Banning greeting cards won’t stop chilli from entering our prisons

When inspectors last visited HMP The Mount in 2018, the place was awash with drugs. The prevalence of the psychoactive substance ‘bird killer’ and the violence associated with it meant that almost half of all prisoners said they felt unsafe. This insidious drug, collectively known as “spice”, was smuggled past officers in the form of letters and cards invisibly imbued with the substance which prisoners then smoked or licked. Wings and landings filled with zombified inmates in a toxic haze of smoke that felled officers were not uncommon. The addictive qualities of this scum led to a spiral of debt, predation and anarchy that threw rehabilitation out the window of the cell.

So the news that this large medium-security prison in Hertfordshire is banning all inmate cards and photographs, except those generated remotely through commercial outlets such as Moonpig and Freeprints, is a welcome effort to eliminate the terrible scourge of synthetic drugs that disfigures prisons with brutality and desperation. Until a certain point.

It’s not impossible to make prisons drug-free, it’s just very expensive to do it

Family contact helps inmates stay in touch with loved ones and connected to the outside world. Research conducted by the Department of Justice shows that the chances of recidivism are significantly reduced when inmates who had family visits were compared to those who did not. But not all families can afford the cost and commitment of visiting prisoners who are often held away from home. Thus, maps and photographs take on even greater importance, especially those made by hand by children. We should loosen these emotional ties only with extreme care and, if possible, temporarily.

Now, instead of the real thing, prisoners will be given photocopies of any handwritten cards sent to them. The prison service could also be a huge source of income for Moonpig et al. Hopefully, without much expectation, someone within HQ has negotiated a mass discount to ensure that this regrettable but necessary move is affordable for beleaguered families and that other means of electronic communication such as video conferencing are boosted to compensate.

Nevertheless, the latest report from independent monitors at HMP The Mount suggests that despite the still-pervasive Covid lockdown across it and many other prisons, medicines, including spices, remain available. While the way drugs enter prisons will include the methods that HMP The Mount is trying to eradicate, fewer visitors to prisons means drugs must enter our prisons by other means; parcels thrown over the perimeter and brought in by a small minority of corrupt personnel must also be part of the problem. The rampant drug economy in our prisons is so large and so lucrative that the threat will constantly evolve in the face of countermeasures.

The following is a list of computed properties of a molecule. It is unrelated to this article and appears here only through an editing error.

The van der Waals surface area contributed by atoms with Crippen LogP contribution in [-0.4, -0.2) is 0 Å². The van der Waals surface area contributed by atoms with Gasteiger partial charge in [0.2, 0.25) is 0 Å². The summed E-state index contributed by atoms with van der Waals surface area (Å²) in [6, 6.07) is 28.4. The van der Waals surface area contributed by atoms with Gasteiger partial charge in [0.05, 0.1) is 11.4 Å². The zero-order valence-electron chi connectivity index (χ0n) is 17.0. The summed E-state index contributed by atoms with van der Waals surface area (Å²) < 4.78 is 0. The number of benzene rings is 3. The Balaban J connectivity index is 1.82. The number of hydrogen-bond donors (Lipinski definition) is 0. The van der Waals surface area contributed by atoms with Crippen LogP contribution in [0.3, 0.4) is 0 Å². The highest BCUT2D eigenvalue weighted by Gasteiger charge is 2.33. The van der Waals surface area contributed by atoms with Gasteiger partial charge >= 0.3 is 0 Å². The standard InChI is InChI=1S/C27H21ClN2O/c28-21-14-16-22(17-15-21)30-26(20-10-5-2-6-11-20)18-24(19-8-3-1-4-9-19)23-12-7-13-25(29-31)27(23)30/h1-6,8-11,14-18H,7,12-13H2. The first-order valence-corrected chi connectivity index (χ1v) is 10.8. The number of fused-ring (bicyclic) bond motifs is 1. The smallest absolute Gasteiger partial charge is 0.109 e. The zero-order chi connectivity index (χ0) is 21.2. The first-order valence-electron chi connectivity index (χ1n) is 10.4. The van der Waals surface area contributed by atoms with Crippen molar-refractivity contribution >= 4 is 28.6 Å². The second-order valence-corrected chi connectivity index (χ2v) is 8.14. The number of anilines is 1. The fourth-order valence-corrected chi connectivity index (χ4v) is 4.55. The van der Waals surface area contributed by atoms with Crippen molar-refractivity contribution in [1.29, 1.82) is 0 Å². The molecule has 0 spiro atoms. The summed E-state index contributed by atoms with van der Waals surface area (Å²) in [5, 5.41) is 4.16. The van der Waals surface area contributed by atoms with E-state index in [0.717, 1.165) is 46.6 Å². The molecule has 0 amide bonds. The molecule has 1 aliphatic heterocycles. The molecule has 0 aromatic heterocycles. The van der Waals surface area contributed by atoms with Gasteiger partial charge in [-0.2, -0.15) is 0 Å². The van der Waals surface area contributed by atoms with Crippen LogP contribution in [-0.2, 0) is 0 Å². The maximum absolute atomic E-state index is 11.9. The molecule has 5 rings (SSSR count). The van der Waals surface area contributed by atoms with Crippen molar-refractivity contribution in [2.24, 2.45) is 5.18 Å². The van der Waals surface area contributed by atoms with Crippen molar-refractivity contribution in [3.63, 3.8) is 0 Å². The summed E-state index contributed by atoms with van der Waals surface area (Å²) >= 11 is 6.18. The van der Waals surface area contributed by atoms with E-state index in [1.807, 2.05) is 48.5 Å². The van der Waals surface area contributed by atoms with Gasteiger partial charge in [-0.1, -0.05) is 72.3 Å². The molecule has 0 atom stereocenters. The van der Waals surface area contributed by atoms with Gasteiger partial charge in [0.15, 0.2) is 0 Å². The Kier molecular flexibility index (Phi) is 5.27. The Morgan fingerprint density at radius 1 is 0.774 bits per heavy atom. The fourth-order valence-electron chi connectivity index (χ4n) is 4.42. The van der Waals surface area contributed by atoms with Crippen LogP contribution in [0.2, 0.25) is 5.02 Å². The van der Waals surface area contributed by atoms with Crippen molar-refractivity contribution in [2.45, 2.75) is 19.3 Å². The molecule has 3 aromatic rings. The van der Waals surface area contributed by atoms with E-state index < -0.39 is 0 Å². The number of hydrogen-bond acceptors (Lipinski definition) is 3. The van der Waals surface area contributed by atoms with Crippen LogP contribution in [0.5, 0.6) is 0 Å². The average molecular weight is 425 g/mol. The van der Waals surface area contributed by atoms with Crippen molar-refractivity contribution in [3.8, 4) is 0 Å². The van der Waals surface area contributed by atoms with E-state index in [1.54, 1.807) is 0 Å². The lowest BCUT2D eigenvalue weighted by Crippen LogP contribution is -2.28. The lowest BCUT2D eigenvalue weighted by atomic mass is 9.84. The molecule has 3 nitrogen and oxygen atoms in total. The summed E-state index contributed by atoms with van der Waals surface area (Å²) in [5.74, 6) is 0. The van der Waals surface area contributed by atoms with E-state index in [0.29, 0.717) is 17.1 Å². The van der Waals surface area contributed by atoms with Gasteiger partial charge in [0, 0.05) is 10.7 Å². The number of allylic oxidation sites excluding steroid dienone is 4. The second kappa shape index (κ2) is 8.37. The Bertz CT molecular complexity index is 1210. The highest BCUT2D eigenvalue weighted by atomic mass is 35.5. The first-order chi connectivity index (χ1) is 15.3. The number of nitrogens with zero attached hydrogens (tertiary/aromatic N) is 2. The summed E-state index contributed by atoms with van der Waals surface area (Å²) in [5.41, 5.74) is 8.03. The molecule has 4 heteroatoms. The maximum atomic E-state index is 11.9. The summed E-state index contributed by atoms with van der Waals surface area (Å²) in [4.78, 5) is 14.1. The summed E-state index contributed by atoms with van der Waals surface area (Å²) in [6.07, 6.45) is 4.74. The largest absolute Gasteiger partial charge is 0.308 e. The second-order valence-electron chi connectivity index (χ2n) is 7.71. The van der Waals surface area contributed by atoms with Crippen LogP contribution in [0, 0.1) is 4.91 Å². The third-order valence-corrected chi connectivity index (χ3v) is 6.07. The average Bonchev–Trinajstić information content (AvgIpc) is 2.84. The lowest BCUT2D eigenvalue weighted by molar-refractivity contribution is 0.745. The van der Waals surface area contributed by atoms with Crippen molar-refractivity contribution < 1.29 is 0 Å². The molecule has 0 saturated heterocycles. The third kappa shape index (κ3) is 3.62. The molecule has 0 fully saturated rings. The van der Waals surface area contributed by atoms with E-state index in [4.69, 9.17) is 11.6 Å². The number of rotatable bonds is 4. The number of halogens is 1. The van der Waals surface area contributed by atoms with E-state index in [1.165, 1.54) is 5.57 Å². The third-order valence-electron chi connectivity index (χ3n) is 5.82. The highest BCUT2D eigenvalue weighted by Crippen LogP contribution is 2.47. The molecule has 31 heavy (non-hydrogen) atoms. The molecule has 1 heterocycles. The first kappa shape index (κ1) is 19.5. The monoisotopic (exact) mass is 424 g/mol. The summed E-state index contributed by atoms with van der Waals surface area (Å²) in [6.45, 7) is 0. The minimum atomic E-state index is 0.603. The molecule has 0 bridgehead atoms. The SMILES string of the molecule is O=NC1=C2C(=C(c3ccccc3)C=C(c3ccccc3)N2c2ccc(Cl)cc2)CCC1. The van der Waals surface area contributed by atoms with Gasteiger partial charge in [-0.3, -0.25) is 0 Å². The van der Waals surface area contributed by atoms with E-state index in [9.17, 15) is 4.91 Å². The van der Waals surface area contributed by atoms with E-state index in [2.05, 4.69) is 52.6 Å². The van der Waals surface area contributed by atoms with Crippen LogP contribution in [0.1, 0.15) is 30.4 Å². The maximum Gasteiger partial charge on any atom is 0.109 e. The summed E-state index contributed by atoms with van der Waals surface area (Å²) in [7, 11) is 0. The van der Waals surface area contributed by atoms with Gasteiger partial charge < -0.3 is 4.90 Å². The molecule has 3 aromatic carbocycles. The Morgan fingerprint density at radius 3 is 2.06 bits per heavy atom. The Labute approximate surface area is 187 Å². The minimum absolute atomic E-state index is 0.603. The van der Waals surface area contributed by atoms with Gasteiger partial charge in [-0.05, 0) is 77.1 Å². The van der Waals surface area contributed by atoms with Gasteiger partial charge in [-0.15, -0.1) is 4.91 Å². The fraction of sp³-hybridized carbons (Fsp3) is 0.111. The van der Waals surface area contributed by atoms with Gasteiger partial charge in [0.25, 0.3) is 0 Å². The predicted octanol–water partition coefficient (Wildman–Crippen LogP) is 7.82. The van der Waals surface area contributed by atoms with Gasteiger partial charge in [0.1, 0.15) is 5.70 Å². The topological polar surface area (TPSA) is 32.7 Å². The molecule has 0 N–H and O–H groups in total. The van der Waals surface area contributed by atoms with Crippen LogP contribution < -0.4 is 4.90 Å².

It is not impossible to make prisons drug-free, but it is very expensive. Removing some from the grip of organized crime will likely require blood on the carpet in terms of repression and disorder. But there are finally signs that with the deployment of airport-style scanners and other technologies in most closed prisons, we will begin to get the supply lines under control. The relentless demand for drugs from those who get caught is unlikely to go away unless, at the same time, prisons become useful places for people to change their offending behavior, get the treatment they need and to give them the skills to succeed in life. to the output. For prisons, rehabilitation should be a priority.

Chief Inspector of Prisons Charlie Taylor recently spoke of a post-covid ‘slumber’ with empty classrooms and workshops while prisoners who should be there are locked up for up to 23 hours a day. We have now hastily recruited prison guards whose experience of dealing with inmates mainly comes through the trapdoor of their cell door. We have prisons so devoid of staff who have left because of high violence, lack of support and low pay that even if there is the will to unfreeze this collective isolation, there is no way to do so. do it safely. This should concern all of us.

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Prisons flooded with violence, indolence and desperation will not stop future victims and cannot help inmates realize their own potential. We are paying for it and the victims will suffer the consequences in due course. The Mount is taking laudable action against one aspect of this filthy triumvirate, but we need an appropriate government response to get prisons reopened and safe for all.

Mika R. Pyle